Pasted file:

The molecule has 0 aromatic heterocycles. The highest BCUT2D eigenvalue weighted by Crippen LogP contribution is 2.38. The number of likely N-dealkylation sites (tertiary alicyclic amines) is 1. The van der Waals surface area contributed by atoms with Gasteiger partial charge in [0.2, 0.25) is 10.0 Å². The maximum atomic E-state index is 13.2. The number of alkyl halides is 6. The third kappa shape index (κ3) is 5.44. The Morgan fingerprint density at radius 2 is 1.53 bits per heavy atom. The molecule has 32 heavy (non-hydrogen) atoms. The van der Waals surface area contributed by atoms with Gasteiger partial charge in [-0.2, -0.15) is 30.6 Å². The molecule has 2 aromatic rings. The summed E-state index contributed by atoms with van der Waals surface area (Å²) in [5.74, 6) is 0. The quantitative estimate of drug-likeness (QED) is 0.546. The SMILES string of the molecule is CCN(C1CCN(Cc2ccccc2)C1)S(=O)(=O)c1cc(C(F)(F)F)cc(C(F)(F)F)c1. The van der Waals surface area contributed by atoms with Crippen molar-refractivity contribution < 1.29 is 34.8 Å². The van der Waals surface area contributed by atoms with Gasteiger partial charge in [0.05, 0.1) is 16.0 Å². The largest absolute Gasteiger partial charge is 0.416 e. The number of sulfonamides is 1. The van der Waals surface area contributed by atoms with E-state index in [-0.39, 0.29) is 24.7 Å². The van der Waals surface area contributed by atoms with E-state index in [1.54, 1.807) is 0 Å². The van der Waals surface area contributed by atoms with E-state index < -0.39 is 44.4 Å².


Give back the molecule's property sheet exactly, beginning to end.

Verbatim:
The molecule has 0 aromatic heterocycles. The highest BCUT2D eigenvalue weighted by Crippen LogP contribution is 2.38. The number of likely N-dealkylation sites (tertiary alicyclic amines) is 1. The van der Waals surface area contributed by atoms with Gasteiger partial charge in [0.2, 0.25) is 10.0 Å². The maximum atomic E-state index is 13.2. The number of alkyl halides is 6. The third kappa shape index (κ3) is 5.44. The Morgan fingerprint density at radius 2 is 1.53 bits per heavy atom. The molecule has 32 heavy (non-hydrogen) atoms. The van der Waals surface area contributed by atoms with Gasteiger partial charge in [-0.2, -0.15) is 30.6 Å². The molecule has 2 aromatic rings. The summed E-state index contributed by atoms with van der Waals surface area (Å²) in [5.74, 6) is 0. The quantitative estimate of drug-likeness (QED) is 0.546. The SMILES string of the molecule is CCN(C1CCN(Cc2ccccc2)C1)S(=O)(=O)c1cc(C(F)(F)F)cc(C(F)(F)F)c1. The van der Waals surface area contributed by atoms with Crippen molar-refractivity contribution < 1.29 is 34.8 Å². The van der Waals surface area contributed by atoms with Gasteiger partial charge in [0.05, 0.1) is 16.0 Å². The largest absolute Gasteiger partial charge is 0.416 e. The number of sulfonamides is 1. The van der Waals surface area contributed by atoms with E-state index in [-0.39, 0.29) is 24.7 Å². The van der Waals surface area contributed by atoms with E-state index in [1.54, 1.807) is 0 Å². The van der Waals surface area contributed by atoms with E-state index < -0.39 is 44.4 Å².